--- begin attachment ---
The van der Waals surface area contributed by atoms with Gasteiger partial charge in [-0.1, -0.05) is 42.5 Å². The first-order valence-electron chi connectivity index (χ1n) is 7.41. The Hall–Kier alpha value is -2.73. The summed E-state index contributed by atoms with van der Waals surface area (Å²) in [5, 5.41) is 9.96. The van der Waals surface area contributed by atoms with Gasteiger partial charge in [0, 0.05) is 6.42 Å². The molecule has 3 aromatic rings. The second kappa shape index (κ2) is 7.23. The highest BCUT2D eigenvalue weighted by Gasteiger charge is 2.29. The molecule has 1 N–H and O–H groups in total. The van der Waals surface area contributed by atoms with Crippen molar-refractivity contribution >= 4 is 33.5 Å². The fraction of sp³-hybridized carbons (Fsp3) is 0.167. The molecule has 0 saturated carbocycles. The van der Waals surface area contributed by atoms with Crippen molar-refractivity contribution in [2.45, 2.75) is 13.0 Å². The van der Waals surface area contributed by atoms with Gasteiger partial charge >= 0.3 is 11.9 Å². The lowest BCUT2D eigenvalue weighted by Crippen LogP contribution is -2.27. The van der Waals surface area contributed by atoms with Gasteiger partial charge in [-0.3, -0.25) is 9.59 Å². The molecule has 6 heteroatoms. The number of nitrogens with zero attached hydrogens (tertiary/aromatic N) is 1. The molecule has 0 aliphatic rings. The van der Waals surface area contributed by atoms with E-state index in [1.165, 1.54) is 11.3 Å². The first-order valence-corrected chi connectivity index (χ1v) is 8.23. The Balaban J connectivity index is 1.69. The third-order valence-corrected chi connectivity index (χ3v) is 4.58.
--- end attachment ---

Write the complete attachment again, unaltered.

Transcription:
The van der Waals surface area contributed by atoms with Gasteiger partial charge in [-0.1, -0.05) is 42.5 Å². The first-order valence-electron chi connectivity index (χ1n) is 7.41. The Hall–Kier alpha value is -2.73. The summed E-state index contributed by atoms with van der Waals surface area (Å²) in [5, 5.41) is 9.96. The van der Waals surface area contributed by atoms with Gasteiger partial charge in [0, 0.05) is 6.42 Å². The molecule has 3 aromatic rings. The second kappa shape index (κ2) is 7.23. The highest BCUT2D eigenvalue weighted by Gasteiger charge is 2.29. The molecule has 1 N–H and O–H groups in total. The van der Waals surface area contributed by atoms with Crippen molar-refractivity contribution >= 4 is 33.5 Å². The fraction of sp³-hybridized carbons (Fsp3) is 0.167. The molecule has 0 saturated carbocycles. The van der Waals surface area contributed by atoms with Crippen molar-refractivity contribution in [2.45, 2.75) is 13.0 Å². The van der Waals surface area contributed by atoms with Gasteiger partial charge >= 0.3 is 11.9 Å². The lowest BCUT2D eigenvalue weighted by Crippen LogP contribution is -2.27. The van der Waals surface area contributed by atoms with Gasteiger partial charge in [-0.3, -0.25) is 9.59 Å². The molecule has 6 heteroatoms. The number of nitrogens with zero attached hydrogens (tertiary/aromatic N) is 1. The molecule has 0 aliphatic rings. The van der Waals surface area contributed by atoms with E-state index in [1.165, 1.54) is 11.3 Å². The first-order valence-corrected chi connectivity index (χ1v) is 8.23. The Balaban J connectivity index is 1.69. The third-order valence-corrected chi connectivity index (χ3v) is 4.58.